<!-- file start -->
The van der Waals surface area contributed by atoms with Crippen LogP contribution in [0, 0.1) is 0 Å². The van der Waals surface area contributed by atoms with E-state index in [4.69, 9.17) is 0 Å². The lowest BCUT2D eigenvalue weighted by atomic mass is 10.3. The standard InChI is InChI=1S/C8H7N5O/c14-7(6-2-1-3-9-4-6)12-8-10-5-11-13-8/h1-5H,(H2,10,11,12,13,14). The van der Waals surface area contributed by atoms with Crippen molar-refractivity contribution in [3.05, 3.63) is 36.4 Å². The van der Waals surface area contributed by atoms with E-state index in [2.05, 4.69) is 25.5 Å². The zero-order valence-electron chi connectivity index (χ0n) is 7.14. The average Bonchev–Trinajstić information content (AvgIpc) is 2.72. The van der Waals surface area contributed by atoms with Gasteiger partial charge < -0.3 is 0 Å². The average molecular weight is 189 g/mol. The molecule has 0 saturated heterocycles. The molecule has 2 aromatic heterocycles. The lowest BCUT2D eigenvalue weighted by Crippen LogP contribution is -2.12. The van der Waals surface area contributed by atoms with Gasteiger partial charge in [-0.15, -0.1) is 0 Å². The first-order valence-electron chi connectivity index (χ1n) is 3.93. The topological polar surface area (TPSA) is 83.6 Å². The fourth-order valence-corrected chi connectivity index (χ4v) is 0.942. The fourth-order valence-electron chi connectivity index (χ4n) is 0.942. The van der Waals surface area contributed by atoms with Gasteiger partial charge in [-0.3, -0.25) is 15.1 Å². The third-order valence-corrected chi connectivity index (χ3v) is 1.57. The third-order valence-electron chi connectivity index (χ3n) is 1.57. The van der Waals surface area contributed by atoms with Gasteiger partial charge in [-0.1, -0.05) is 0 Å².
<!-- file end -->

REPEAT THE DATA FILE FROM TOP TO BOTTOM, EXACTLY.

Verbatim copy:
The van der Waals surface area contributed by atoms with Crippen LogP contribution in [0, 0.1) is 0 Å². The van der Waals surface area contributed by atoms with E-state index in [4.69, 9.17) is 0 Å². The lowest BCUT2D eigenvalue weighted by atomic mass is 10.3. The standard InChI is InChI=1S/C8H7N5O/c14-7(6-2-1-3-9-4-6)12-8-10-5-11-13-8/h1-5H,(H2,10,11,12,13,14). The van der Waals surface area contributed by atoms with Crippen molar-refractivity contribution in [3.05, 3.63) is 36.4 Å². The van der Waals surface area contributed by atoms with E-state index in [2.05, 4.69) is 25.5 Å². The zero-order valence-electron chi connectivity index (χ0n) is 7.14. The average Bonchev–Trinajstić information content (AvgIpc) is 2.72. The van der Waals surface area contributed by atoms with Gasteiger partial charge < -0.3 is 0 Å². The average molecular weight is 189 g/mol. The molecule has 0 saturated heterocycles. The molecule has 2 aromatic heterocycles. The lowest BCUT2D eigenvalue weighted by Crippen LogP contribution is -2.12. The van der Waals surface area contributed by atoms with Gasteiger partial charge in [-0.15, -0.1) is 0 Å². The first-order valence-electron chi connectivity index (χ1n) is 3.93. The topological polar surface area (TPSA) is 83.6 Å². The fourth-order valence-corrected chi connectivity index (χ4v) is 0.942. The fourth-order valence-electron chi connectivity index (χ4n) is 0.942. The van der Waals surface area contributed by atoms with Gasteiger partial charge in [-0.3, -0.25) is 15.1 Å². The third-order valence-corrected chi connectivity index (χ3v) is 1.57. The third-order valence-electron chi connectivity index (χ3n) is 1.57. The van der Waals surface area contributed by atoms with Gasteiger partial charge in [-0.1, -0.05) is 0 Å².